SevGen Indigenous Corporation is certified by Social Traders and Supply Nation and is a member of Queensland Social Enterprise Council (QSEC).

Income from those enterprises supports programs such as “Lifta drifta”, which helps school-age youths facing suspension or expulsion; “Modern songlines” which connects permaculture and people; a youth development program dubbed HIPSTAs; and another justice program that helps offenders to tackle court debts.

Read more

ASRC Cleaning Services 66
The Asylum Seeker Resource Centre social enterprise ASRC Cleaning offers training, education and mentorship along with work for staff at the Melbourne-based business.

Asylum Seeker Resource Centre enterprises

The Asylum Seeker Resource Centre (ASRC) – Australia’s biggest asylum seeker charity – is based in Melbourne and runs both ASRC Catering and ASRC Cleaning to create employment for 80 people seeking asylum, as well as training, education and mentorship opportunities for participants.

The cleaning service now provides services to 800 customers, while the catering service feeds conferences, parties, workshops, weddings, corporate launches and more.

ASRC Catering also runs the Journeys Café at two Melbourne locations, and has won multiple awards, including the Good Food Guide’s Food for Good award.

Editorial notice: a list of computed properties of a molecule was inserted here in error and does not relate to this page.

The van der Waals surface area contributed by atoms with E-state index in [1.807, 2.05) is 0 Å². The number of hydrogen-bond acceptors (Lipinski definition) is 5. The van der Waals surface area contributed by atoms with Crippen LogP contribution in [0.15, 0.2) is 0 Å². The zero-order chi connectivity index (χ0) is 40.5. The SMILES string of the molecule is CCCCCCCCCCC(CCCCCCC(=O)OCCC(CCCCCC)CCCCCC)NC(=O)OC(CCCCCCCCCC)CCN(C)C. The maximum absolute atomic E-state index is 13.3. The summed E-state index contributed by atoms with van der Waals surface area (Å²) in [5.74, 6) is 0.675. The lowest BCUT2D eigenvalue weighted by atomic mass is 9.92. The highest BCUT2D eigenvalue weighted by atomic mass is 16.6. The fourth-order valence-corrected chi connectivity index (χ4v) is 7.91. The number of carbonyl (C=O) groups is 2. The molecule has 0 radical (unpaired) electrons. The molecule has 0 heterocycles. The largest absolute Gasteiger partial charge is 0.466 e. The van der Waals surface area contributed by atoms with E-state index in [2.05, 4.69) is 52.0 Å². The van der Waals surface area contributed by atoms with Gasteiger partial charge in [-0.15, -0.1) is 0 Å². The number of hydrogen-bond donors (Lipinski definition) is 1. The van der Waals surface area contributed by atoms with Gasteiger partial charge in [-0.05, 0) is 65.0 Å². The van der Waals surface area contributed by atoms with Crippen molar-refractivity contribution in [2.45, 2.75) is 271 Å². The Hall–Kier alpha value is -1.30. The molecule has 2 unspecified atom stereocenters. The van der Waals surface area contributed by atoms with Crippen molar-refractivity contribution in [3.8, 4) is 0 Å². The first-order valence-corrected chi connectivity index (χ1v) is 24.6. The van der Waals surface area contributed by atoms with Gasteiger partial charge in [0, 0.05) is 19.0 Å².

The enterprises work with ASRC employment education programs to assess the skills, language ability and needs of employment candidates, before candidates are equipped with health and safety information and industry certificates and trained to become ready for work.

At the last count, social enterprises added $2.6 million to ASRC revenue. The funds help sustain those businesses, including covering the costs of staff development and operations. The businesses are accredited by Social Traders.

Read more

Youngster Co at Karingal Shopping Centre
Youngster.co at one of the many shopping centres where it has hosted tech problem solving sessions using young experts to help older Australians.

Youngster.co puts old heads on young shoulders

Small social enterprise Youngster.co is a privately owned company that connects digital natives with seniors, allowing young people to share their tech knowledge, and get some life lessons in return. The enterprise, founded by a father-and-son team in Coffs Harbour, NSW, has expanded nationally, employing more young people to teach older Australians about Zoom, Skype, Facetime and other online tools, while the young gain essential life skills.

Youngster.co recently partnered with superannuation property owner ISPT to connect young people with seniors at five shopping centres across Australia. Eighty-eight young people conducted more than 1000 sessions to help seniors with their tech issues.

The organisation commits to diverting more than half of any revenue to initiatives “that create public value and benefit individuals and communities”. It has been accredited by Social Traders.

Read more

Impact Sustainability team pic
Impact Sustainability helps businesses measure their environmental impact.

Environmental business aims to measure carbon impact

Impact Sustainability is a Melbourne-based social enterprise helping businesses measure their impact on the environment via a software platform.